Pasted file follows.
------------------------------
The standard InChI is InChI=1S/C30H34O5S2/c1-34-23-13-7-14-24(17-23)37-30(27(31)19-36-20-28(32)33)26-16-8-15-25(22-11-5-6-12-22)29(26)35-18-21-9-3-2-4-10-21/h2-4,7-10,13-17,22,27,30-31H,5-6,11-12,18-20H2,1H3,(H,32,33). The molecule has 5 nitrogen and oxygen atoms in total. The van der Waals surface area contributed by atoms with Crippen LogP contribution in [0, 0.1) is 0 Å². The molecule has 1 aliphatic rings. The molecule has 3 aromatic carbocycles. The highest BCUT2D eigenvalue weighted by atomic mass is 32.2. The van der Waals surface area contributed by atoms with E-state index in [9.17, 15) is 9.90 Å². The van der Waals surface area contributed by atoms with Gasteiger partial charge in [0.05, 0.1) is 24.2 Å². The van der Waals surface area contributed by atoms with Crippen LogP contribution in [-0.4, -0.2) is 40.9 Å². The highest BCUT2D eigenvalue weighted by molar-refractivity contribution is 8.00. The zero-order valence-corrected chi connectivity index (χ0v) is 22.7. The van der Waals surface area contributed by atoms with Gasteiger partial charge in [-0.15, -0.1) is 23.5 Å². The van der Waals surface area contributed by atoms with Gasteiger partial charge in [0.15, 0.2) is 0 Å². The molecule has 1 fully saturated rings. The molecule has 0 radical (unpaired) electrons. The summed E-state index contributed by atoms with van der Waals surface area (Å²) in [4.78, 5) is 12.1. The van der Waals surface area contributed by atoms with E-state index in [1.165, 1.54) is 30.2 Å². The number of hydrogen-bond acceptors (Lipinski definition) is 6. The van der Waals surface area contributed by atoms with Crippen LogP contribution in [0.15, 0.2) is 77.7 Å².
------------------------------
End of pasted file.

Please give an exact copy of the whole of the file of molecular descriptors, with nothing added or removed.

The standard InChI is InChI=1S/C30H34O5S2/c1-34-23-13-7-14-24(17-23)37-30(27(31)19-36-20-28(32)33)26-16-8-15-25(22-11-5-6-12-22)29(26)35-18-21-9-3-2-4-10-21/h2-4,7-10,13-17,22,27,30-31H,5-6,11-12,18-20H2,1H3,(H,32,33). The molecule has 5 nitrogen and oxygen atoms in total. The van der Waals surface area contributed by atoms with Crippen LogP contribution in [0, 0.1) is 0 Å². The molecule has 1 aliphatic rings. The molecule has 3 aromatic carbocycles. The highest BCUT2D eigenvalue weighted by atomic mass is 32.2. The van der Waals surface area contributed by atoms with E-state index in [9.17, 15) is 9.90 Å². The van der Waals surface area contributed by atoms with Gasteiger partial charge in [0.05, 0.1) is 24.2 Å². The van der Waals surface area contributed by atoms with Crippen LogP contribution in [-0.4, -0.2) is 40.9 Å². The highest BCUT2D eigenvalue weighted by molar-refractivity contribution is 8.00. The zero-order valence-corrected chi connectivity index (χ0v) is 22.7. The van der Waals surface area contributed by atoms with Gasteiger partial charge in [-0.15, -0.1) is 23.5 Å². The van der Waals surface area contributed by atoms with Gasteiger partial charge in [0.15, 0.2) is 0 Å². The molecule has 1 fully saturated rings. The molecule has 0 radical (unpaired) electrons. The summed E-state index contributed by atoms with van der Waals surface area (Å²) in [4.78, 5) is 12.1. The van der Waals surface area contributed by atoms with E-state index in [1.165, 1.54) is 30.2 Å². The number of hydrogen-bond acceptors (Lipinski definition) is 6. The van der Waals surface area contributed by atoms with Crippen LogP contribution in [0.15, 0.2) is 77.7 Å².